I had my first computer in 1982, at the age of twelve, and I started my first business at the age of fourteen. Software was quite expensive back then, which forced me to write my own tools. As a teenager, I created a database system, and I used it to store addresses of different organizations in my hometown Ypres (in Belgium). When such an organization wanted to send out a mailing in the eighties, they had to manually write all the addresses of their members on envelopes. I solved this problem for them by selling pre-printed address labels. I bought sheets of labels for one Belgian franc a sheet (about half a cent), I printed the addresses from my database on those labels, and I sold them for two francs a sheet (about one cent).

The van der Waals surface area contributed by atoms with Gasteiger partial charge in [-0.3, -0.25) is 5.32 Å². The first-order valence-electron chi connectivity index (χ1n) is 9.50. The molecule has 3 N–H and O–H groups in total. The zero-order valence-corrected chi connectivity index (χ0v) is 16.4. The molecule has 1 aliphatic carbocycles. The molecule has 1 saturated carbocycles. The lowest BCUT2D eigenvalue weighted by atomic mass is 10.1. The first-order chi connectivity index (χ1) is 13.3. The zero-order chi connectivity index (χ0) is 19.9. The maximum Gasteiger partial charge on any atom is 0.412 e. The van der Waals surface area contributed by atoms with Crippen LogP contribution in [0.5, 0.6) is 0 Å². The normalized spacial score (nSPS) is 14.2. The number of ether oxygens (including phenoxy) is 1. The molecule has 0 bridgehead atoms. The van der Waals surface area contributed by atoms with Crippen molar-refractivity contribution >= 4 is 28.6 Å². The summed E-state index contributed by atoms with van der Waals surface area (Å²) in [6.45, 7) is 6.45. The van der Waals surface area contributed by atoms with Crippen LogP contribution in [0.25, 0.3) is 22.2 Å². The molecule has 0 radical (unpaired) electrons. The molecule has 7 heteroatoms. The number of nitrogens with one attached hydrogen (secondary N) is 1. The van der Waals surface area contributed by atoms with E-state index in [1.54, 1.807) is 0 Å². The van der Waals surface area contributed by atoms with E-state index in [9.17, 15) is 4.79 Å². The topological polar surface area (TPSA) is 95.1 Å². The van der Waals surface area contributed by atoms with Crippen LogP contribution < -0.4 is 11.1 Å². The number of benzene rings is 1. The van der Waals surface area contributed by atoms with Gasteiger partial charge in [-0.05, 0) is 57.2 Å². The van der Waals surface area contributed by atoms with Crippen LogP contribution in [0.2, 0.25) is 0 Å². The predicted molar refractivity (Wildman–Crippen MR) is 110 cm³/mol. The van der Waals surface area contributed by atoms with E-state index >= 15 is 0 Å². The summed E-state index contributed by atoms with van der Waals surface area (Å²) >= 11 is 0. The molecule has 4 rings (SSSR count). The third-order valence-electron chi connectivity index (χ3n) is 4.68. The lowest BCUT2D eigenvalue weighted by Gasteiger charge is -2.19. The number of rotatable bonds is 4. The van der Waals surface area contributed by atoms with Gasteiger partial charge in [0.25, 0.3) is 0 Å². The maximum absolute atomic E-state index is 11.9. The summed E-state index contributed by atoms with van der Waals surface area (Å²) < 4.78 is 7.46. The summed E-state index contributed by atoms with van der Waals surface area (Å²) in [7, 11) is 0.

Had I been twenty-four instead of fourteen, I could have become the “Label King of Flanders!” but I never had any customers outside of Ypres. Although I never made big money with my first venture, the experience was priceless.
The second factor that was crucial for my later success was free and open source software.
While the price of the hardware dropped in the late seventies, the cost of software was was getting higher and companies stopped sharing their source code. In the eighties, a developer at MIT came up with the concept of free software to counter this evolution. His name was Richard Stallman, and together with his team, he started writing a free operating system. In 1991, a twenty-one-year-old Finnish student, Linus Torvalds, started writing a kernel for this operating system, and this resulted in Linux, the free operating system we still know today.